Is your software an open goal for cyber attacks?
For our increasingly data-driven and digitally-reliant businesses, cyber security is a major and growing threat. From Heartbleed to eBay, every week appears to bring a new story about cyber threats and the risks to online security.
In the past year alone, 93 per cent of large corporations and 87 per cent of small businesses reported a cyber breach, according to government figures, with each breach estimated to cost up to £850,000, not to mention damage to the organisation’s reputation. Organisations are beginning to take steps to protect themselves and improve their resilience to cyber attacks, but many are building flawed or incomplete defences.
Sir Iain Lobban, Director of GCHQ, stated that a staggering 80 per cent of cyber attacks could be stopped through basic information risk management, but experience suggests that few organisations get it right. IT systems that are not locked down, hardened or patched will be particularly vulnerable to an easily preventable attack. Employees’ use of ICT also brings risks to business, so it is critical for all staff to be aware of their personal security responsibilities.
Security training and awareness can increase levels of expertise and knowledge and foster a security-conscious culture. These actions, however, will not eliminate cyber risks. They are a physical and reactive approach to security but companies also need to look at more proactive measures such as securing applications at the software code level.
With the rise of open-source software, code-level security is becoming an increasingly important issue. More and more companies are choosing to write their own code in-house, utilising open-source software, and while this can bring cost savings and greater application flexibility, it can also introduce significant security risks. Building security considerations into application design at the outset – by reducing the potential attack surface, creating trust zones and restricting data access, for instance – can all minimise the application’s vulnerability to cyber threats. These built-in defences can be more effective than later bolt-ons.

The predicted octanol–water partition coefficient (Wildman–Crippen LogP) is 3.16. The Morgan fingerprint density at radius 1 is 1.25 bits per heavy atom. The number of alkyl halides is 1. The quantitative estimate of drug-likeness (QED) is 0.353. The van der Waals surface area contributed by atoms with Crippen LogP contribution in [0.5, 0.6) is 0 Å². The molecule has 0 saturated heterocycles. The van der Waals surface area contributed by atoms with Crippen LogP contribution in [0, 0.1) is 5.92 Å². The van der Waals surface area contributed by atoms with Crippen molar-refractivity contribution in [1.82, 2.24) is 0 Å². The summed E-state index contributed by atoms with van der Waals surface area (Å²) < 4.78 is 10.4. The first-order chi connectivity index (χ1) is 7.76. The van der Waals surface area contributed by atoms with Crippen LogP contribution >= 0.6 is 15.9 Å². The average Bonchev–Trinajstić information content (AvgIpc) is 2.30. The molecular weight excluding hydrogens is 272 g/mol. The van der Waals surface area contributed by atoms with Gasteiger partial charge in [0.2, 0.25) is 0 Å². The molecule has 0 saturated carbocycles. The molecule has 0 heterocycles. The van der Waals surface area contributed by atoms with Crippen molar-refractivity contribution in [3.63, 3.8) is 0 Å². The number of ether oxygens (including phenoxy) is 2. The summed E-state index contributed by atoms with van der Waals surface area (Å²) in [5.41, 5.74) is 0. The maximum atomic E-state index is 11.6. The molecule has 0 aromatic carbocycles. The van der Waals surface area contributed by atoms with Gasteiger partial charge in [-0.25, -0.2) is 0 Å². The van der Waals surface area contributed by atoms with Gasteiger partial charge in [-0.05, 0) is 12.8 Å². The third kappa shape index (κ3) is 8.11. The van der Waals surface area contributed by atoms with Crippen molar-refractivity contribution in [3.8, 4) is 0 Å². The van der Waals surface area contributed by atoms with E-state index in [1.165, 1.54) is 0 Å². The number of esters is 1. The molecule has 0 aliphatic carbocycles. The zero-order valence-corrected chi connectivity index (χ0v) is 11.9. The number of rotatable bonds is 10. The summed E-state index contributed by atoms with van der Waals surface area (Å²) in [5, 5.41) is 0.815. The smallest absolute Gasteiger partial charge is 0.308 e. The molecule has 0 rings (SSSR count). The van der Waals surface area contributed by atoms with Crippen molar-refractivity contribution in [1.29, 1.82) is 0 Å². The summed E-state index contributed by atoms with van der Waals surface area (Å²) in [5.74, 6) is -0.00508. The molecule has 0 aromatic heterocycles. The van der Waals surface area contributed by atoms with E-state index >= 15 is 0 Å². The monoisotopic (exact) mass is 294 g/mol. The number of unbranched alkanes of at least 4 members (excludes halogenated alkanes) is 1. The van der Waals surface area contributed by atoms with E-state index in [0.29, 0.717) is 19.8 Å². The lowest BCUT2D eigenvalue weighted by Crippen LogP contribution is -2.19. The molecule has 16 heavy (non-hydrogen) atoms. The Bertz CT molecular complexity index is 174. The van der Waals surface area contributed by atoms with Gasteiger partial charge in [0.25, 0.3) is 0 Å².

To achieve this, development teams need to understand potential security threats and how to create applications that are resilient to attack. However, expert software developers are not necessarily experts in software security. Training can bridge the gap and teach developers the key principles of secure-by-design coding. MASS works closely with organisations to assess their online security and advise IT teams on security threats and practices, ranging from social hacking and spearphishing, to Zero Day vulnerabilities, malware and Trojans as well as employees’ own devices and behaviours. Training programmes like ThreadStrong, offered exclusively by MASS in the UK, provide advanced security-focused e-learning for professional developers, to help them create applications that are inherently more resilient to attack.
Effective cyber security depends on holistic defences. While many organisations are rapidly improving their physical infrastructure and security policies, code-level security is often overlooked, creating a potentially costly vulnerability.
Andy Lipinski is Secure Information Systems Director at MASS, a specialist IT security provider and part of the Cohort Group. MASS offers free online health checks to help companies benchmark their cyber security capabilities and provides advisory and training services to improve resilience.
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